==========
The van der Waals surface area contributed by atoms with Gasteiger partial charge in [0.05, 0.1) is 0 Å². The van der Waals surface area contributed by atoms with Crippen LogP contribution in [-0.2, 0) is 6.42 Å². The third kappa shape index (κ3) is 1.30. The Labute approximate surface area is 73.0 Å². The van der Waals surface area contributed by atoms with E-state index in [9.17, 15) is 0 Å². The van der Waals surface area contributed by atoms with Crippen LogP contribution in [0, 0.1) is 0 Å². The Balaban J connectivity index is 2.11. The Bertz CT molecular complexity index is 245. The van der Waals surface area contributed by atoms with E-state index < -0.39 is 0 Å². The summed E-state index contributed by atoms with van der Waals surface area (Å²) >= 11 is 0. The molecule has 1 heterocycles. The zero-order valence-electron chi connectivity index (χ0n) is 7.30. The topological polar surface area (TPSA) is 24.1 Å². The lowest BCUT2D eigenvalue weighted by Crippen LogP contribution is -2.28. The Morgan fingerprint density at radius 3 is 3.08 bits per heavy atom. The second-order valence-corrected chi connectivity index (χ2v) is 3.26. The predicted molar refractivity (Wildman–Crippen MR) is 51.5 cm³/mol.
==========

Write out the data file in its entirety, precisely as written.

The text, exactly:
The van der Waals surface area contributed by atoms with Gasteiger partial charge in [0.05, 0.1) is 0 Å². The van der Waals surface area contributed by atoms with Crippen LogP contribution in [-0.2, 0) is 6.42 Å². The third kappa shape index (κ3) is 1.30. The Labute approximate surface area is 73.0 Å². The van der Waals surface area contributed by atoms with E-state index in [9.17, 15) is 0 Å². The van der Waals surface area contributed by atoms with Crippen LogP contribution in [0, 0.1) is 0 Å². The Balaban J connectivity index is 2.11. The Bertz CT molecular complexity index is 245. The van der Waals surface area contributed by atoms with E-state index < -0.39 is 0 Å². The summed E-state index contributed by atoms with van der Waals surface area (Å²) >= 11 is 0. The molecule has 1 heterocycles. The zero-order valence-electron chi connectivity index (χ0n) is 7.30. The topological polar surface area (TPSA) is 24.1 Å². The lowest BCUT2D eigenvalue weighted by Crippen LogP contribution is -2.28. The Morgan fingerprint density at radius 3 is 3.08 bits per heavy atom. The second-order valence-corrected chi connectivity index (χ2v) is 3.26. The predicted molar refractivity (Wildman–Crippen MR) is 51.5 cm³/mol.